Oh Jack, Oh jack, you were the one to steal cars and drive from coast to coast with Cassidy, picking up cars and women at the same rate and abandoning them at the crossroads just as fast. It was all about the speed of things and bebop, and the maniac howl of Ginsberg who was searching for the third chord that would enable him to play the blues, and when the saxaphone blew, it blew cement dust that covered the sunflower that was growing in a wasteland. T.S. Elliot said it would all end with a whimper, but he was proved wrong because the beat poets from Liverpool came along and said it would end with a Wimpy. And where was I when Shearing played at Newport and Anita O'Day scat sang in white gloves and a big white hat with feathers on it, and everybody wore Ray Bann's and didn't even know it was cool. Where was I when they jived on the rooftops and played classical cello naked on a hot afternoon and called it jazz. Where was I when Chichester sailed around the world, and braved the southern seas in a boat no more than a rusted bucket. And at Newport the water vibrated blue to the sound of a double bass, and Britain was practising once again to get beating in the America's cup. American technology would win everything even the war in Vietnam. When did purple haze turn to purple rain and how did it happen, was I asleep for so many years dreaming of Lawrence Ferlinghetti and penguin dust. I had my own dust to observe. The dust that settles on the window ledges of deserted houses. Boarded up villages abandoned and neglected. The dust from coal that solidifies lungs. Lungs that will never function again not even in the cleanest and purest air. Not even with pure oxygen from a compressed bottle. The miners with ruined lungs played in the silver band. Played show tunes from South Pacific, and on Sundays really thought they had a chance at the national championships in the Usher Hall, but they got too drunk to blow, and half the band spent half of their time working the valve to let the spit drop from their cornets, their trumbones, their euphoniums and their tubas. Black spit that could be Guiness or coal dust. Take me away from all this decay and failure. This futile striving that never pays a dividend, co-op or otherwise. Tune me in to Radio Luxemburg on 208. Take me away Pharoah Sanders. The cool calm nights at the corner, the cigarette smoke keeping away the midges, the distant laughter coming from under the bridge down by the river, as people watched the salmon come up to spawn. I will tell you where I was. I was in a room near George square ratcheting a manual calculator and listening to a small bell ping then a satisfactory answer was reached, but my mind was in Morrocco, in Marrakesh where I wore a berber cape against the cold of the desert air. Where snakes were charmed and men in the marketplace spat fire instead of coal dust. I slept on beaches from Barcellona to Algeceras while John Lennon sang of revolution #9. He was nowhere near the Paris barricades of 68, he only became a working class hero later. It was Tariq ali who rolled the marbles under the police horses hooves at Grovsner square. A Pakistani radical leading a bunch of white skinheads. The madness of the whole idea. I was there when the black and red flags of the anarchists broke away from the main demonstration heading towards Hyde park and wheeled past the Playboy club. I was there when the bunnies on the balcony were encouraged to jump. I was there when we linked arms and charged the police cordon. It was like a game in the play ground. If we had ever broken through we would not have known what to do. When the flag was lowered on the embassy that was victory enough and we all went off and had a Wimpy, so Elliot had got it wrong after all... or it might he might have been half right since the endevour ended in a whimper.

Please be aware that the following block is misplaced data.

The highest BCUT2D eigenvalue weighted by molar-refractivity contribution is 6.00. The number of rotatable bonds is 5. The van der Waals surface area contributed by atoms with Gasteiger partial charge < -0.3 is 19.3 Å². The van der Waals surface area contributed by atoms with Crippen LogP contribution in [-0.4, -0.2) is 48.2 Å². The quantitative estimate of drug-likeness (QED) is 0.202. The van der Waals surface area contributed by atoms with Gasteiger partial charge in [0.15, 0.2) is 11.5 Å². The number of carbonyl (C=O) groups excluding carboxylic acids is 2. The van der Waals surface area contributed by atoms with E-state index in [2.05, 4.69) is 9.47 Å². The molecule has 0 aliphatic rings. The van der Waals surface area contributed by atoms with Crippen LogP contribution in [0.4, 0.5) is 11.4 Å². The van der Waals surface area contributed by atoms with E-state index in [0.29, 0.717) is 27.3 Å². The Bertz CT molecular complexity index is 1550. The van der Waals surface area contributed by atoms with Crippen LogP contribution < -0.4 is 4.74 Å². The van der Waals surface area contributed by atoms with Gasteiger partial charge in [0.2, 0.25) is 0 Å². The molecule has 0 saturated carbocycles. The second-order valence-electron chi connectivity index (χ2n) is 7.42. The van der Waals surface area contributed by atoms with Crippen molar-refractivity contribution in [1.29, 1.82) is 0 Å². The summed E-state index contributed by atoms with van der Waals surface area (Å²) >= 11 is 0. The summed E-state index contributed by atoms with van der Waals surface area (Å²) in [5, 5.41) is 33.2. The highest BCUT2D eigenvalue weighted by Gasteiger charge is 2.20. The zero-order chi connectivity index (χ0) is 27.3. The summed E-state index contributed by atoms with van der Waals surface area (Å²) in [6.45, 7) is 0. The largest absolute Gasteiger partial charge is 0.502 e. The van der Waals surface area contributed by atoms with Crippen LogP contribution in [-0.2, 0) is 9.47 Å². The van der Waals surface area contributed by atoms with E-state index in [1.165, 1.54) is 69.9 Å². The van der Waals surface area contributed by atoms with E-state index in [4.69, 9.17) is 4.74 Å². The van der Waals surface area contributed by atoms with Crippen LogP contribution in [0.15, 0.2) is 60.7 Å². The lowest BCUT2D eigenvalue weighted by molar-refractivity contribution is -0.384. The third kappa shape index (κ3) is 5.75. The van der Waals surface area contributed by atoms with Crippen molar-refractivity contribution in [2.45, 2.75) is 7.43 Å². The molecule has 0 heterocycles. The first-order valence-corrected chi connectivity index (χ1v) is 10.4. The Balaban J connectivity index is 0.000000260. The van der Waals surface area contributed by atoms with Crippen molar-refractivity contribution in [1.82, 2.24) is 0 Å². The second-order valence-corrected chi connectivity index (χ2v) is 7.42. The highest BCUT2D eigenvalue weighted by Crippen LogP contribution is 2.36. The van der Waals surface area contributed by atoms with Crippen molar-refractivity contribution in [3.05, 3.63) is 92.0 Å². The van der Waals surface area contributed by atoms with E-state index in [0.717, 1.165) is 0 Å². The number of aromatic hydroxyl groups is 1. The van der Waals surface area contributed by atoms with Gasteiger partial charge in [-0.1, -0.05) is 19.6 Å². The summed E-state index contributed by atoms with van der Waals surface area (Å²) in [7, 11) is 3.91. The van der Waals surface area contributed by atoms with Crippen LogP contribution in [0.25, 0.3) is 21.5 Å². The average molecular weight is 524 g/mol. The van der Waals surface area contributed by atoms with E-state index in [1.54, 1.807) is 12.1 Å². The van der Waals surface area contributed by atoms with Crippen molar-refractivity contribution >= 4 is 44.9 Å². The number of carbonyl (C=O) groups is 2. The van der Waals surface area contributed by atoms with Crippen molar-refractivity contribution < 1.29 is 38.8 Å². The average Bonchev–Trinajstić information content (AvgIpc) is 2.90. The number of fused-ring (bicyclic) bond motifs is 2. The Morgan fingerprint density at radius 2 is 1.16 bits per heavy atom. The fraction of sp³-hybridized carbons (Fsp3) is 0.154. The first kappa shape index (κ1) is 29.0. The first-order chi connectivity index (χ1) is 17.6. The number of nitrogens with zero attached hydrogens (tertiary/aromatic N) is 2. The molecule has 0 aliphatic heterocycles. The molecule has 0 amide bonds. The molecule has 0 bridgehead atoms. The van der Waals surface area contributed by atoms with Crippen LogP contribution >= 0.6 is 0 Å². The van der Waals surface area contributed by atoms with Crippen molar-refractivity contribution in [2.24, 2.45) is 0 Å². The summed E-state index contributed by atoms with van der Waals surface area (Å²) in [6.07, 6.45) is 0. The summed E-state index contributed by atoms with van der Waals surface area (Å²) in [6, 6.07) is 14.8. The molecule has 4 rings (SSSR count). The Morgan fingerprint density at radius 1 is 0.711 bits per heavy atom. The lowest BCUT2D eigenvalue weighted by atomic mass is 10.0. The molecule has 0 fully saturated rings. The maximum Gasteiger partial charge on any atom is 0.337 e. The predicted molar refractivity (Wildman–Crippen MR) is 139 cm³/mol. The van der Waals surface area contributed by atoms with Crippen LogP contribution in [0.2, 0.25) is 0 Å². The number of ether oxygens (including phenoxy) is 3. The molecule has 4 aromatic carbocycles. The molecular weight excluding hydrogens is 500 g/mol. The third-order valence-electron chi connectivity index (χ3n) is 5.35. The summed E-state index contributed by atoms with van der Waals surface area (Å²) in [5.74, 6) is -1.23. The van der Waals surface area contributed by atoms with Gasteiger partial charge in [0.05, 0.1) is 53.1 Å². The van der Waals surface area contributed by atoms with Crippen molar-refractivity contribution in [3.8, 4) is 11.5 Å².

Thursday, February 17, 2005

Dancing on the inside

Well I went down to the revival
to give my soul a chance
And the DJ spoke to God,
and the congregation danced.

Everyone was dancing
around that golden cow
I slowly shuffled forward,
feets’ don’t fail me now.

The DJ pointed upwards
to an angel on a swing.
Back and forth she went
and the choir began to sing.

Rose petals fluttered downwards
and perfume filled the air.
Thinking will imprison you.
Dancing takes you there.

The DJ points his finger
my stillness he derides.
Because it's not apparent
I'm dancing on the inside.

Tuesday, February 15, 2005

Conflict of interests.

Mrs Young at the Elders.

Mr Smith was a retired minister. He had taught at a private school, and had been dismissed. He was now a dishwasher and a part time gardener in an oldfolks home. Every Sunday he went up to Westminster cathedral to listen to the choirboys sing. He liked their high tennor voices.

The other passion in his life was potatoes. He liked saying Maris Piper, Record, and King Edward. He knew all about wireworm and blight, and he kept a keen eye on the potato shaws, and admired the sheen and health of the leaves. He regarded potatoes and choirboys with the same rapt gaze.

Mrs Young was the same age as Mr Smith and she loved flowers. She was frail and couldn't do any heavy digging and she would always ask me to prepare a flower bed for her. She liked to surround herself with cut flowers. She liked the scent. She liked the colour. In the big house the splashes of colour in the corridors, and the fragrances over the fireplace, were evidence that Mrs Young had been about her work. Sweet peas, Wallflower, and the climbing rose Zephirine Drouhin were her favourites. She always said the scent from that rose was better than a meal.

Mr Smith also required my services to double dig his trenches for his early potatoes. There was a constant pull between potatoes and flowers, between male and female, between function and frivolity, between formality and abandonment. One day Mr Smith took me aside and said he was going to let me into a great secret and he drew me close and whispered in my ear "You can't eat flowers in the winter". Mrs Young who had been observing this took her secateurs and cut me a perfect single rose and presented it to me with a smile.